Weekly Seeds: With Restoration
Sunday, October 24, 2021
After Pentecost Year B
Almighty God, creator of heaven and earth, in whom all things are possible, have mercy on us and heal us, that sustained by the power of your word and by the constant intercession of our Lord and Savior, we may draw near to you and follow in your way as faithful disciples. Amen.
Job 42:1–6, 10–17
42 Then Job answered the LORD:
2 “I know that you can do all things,
and that no purpose of yours can be thwarted.
3 ‘Who is this that hides counsel without knowledge?’
Therefore I have uttered what I did not understand,
things too wonderful for me, which I did not know.
4 ‘Hear, and I will speak;
I will question you, and you declare to me.’
5 I had heard of you by the hearing of the ear,
but now my eye sees you;
6 therefore I despise myself,
and repent in dust and ashes.”
10 And the LORD restored the fortunes of Job when he had prayed for his friends; and the LORD gave Job twice as much as he had before. 11 Then there came to him all his brothers and sisters and all who had known him before, and they ate bread with him in his house; they showed him sympathy and comforted him for all the evil that the LORD had brought upon him; and each of them gave him a piece of money and a gold ring. 12 The LORD blessed the latter days of Job more than his beginning; and he had fourteen thousand sheep, six thousand camels, a thousand yoke of oxen, and a thousand donkeys. 13 He also had seven sons and three daughters. 14 He named the first Jemimah, the second Keziah, and the third Keren-happuch. 15 In all the land there were no women so beautiful as Job’s daughters; and their father gave them an inheritance along with their brothers. 16 After this Job lived one hundred and forty years, and saw his children, and his children’s children, four generations. 17 And Job died, old and full of days.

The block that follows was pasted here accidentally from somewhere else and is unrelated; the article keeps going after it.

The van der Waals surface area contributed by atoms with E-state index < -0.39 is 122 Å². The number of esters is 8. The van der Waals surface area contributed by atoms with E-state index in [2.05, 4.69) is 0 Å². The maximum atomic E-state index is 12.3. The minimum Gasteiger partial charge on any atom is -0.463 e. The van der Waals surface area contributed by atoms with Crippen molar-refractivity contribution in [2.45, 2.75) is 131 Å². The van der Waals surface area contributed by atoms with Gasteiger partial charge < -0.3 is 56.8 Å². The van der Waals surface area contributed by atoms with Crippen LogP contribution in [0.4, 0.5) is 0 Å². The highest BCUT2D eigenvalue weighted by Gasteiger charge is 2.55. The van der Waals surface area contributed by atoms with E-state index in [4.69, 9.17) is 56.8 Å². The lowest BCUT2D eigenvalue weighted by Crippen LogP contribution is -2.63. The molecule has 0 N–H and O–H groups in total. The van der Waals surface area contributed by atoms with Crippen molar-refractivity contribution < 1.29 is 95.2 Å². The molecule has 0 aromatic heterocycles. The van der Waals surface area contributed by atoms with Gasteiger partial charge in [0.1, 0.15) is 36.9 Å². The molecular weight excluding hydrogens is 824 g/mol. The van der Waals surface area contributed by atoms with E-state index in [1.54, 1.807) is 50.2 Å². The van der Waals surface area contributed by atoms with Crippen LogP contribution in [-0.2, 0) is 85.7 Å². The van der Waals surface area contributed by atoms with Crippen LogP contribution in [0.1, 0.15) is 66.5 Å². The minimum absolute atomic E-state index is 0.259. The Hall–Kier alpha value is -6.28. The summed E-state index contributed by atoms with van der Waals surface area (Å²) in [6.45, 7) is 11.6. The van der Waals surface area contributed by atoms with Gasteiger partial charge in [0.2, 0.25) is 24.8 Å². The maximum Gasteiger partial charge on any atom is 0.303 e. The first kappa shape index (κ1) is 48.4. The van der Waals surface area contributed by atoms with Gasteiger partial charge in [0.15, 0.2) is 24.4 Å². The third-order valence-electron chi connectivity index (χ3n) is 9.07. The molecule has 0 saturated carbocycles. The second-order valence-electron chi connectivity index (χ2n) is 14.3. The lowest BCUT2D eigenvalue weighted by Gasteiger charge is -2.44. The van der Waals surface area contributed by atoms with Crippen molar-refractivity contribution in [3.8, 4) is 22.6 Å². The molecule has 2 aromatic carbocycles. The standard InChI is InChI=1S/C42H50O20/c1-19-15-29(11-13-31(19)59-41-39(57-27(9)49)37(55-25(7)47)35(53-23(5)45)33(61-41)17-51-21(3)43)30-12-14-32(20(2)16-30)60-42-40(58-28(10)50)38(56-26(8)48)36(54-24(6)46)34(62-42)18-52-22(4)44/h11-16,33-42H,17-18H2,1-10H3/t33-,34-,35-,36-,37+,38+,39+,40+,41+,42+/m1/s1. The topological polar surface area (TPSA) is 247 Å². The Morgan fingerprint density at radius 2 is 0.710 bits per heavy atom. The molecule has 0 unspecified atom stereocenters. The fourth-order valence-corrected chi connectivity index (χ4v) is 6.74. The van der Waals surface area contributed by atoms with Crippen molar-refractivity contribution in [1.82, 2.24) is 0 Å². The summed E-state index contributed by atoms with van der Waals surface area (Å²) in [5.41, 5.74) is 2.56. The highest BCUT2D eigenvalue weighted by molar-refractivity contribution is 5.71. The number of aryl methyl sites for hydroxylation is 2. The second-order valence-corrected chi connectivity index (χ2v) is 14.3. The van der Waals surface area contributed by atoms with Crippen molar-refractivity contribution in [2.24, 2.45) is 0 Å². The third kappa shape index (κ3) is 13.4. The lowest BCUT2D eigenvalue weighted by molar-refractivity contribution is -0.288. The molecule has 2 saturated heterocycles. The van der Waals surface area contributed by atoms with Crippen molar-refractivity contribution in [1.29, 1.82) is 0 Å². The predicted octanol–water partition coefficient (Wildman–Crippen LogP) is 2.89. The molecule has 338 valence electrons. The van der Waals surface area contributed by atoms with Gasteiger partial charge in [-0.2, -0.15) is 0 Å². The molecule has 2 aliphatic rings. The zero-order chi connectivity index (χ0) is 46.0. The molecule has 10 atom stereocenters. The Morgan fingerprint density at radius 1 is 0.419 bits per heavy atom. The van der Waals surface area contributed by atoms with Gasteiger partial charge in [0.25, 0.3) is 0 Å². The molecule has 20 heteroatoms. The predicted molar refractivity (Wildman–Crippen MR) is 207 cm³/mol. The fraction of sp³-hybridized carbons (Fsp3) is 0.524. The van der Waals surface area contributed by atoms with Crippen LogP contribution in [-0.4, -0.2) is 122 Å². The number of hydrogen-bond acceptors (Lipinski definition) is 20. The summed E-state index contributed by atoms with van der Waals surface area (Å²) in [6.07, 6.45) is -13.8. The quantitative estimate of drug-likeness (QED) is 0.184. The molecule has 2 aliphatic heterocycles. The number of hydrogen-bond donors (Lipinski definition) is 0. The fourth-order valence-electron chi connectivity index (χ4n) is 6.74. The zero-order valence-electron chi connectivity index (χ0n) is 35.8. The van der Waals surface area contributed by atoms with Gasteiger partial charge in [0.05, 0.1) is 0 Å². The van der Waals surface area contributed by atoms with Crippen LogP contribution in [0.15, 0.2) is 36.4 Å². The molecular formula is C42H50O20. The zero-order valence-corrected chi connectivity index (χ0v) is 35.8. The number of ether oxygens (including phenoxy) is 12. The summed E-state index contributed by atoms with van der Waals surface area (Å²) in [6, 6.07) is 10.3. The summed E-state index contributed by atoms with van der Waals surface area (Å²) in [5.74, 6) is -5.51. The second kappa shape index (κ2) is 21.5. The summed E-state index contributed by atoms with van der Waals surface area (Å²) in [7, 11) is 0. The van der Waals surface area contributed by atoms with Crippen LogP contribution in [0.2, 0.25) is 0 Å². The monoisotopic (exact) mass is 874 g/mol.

All readings for this Sunday:
Job 42:1–6, 10–17 and Psalm 34:1–8 (19–22)
Jeremiah 31:7–9 and Psalm 126
- What is restoration?
- How is restoration different than replacement?
- Do you have a story of restoration?
- Pandemic has amplified adverse conditions with nearly universal impact. What would restoration look like personally and collectively?
- What else in our world needs restoration?
By Cheryl Lindsay
The book of Job gives us a happy ending. His family, friendships, and family are restored. He and presumably his spouse are made whole. If we only read the beginning and end, we would think this a neat and tidy story. If Job knew the end of his story along the journey, it might have lent him an unwavering patience that the mythology around him suggests. Job’s story does not promise an easy or guaranteed resolution, but it does remind us that restoration is possible.
Still, even this ending presents a challenging response to adversity. Grief and loss break something in us. As Job speaks the last words we hear, he alternates between resolved praise and lingering questions, with a final declaration of despair. Job note that while he’s heard of God before, which reflects a certain level of distance between them, but now, Job has seen God, which indicates a more fulsome knowledge and understanding. This leads Job to despise himself and to “repent in dust and ashes.” Al Wolters notes, “It is now widely argued that Job was defiant to the end.” For me, this seems more despondent than defiant. Job continues to hurt. He now longer expects vindication. Instead, Job has decided to exalt the God who Job acknowledges is beyond understanding even in the face of more revelation of who God is.
God may still seem arbitrary, but the Sovereign One has engaged Job in conversation. Job has been heard and answered. He has not been comforted, at least not yet. The word translated as “repent” here may also be understood as “being consoled” (Wolters). Job who has turned toward God for answers through most of this narrative has shifted to turning to God for consolation. Job 42:6 does not offer an obvious translation. Thomas F. Dailey provides alternative views: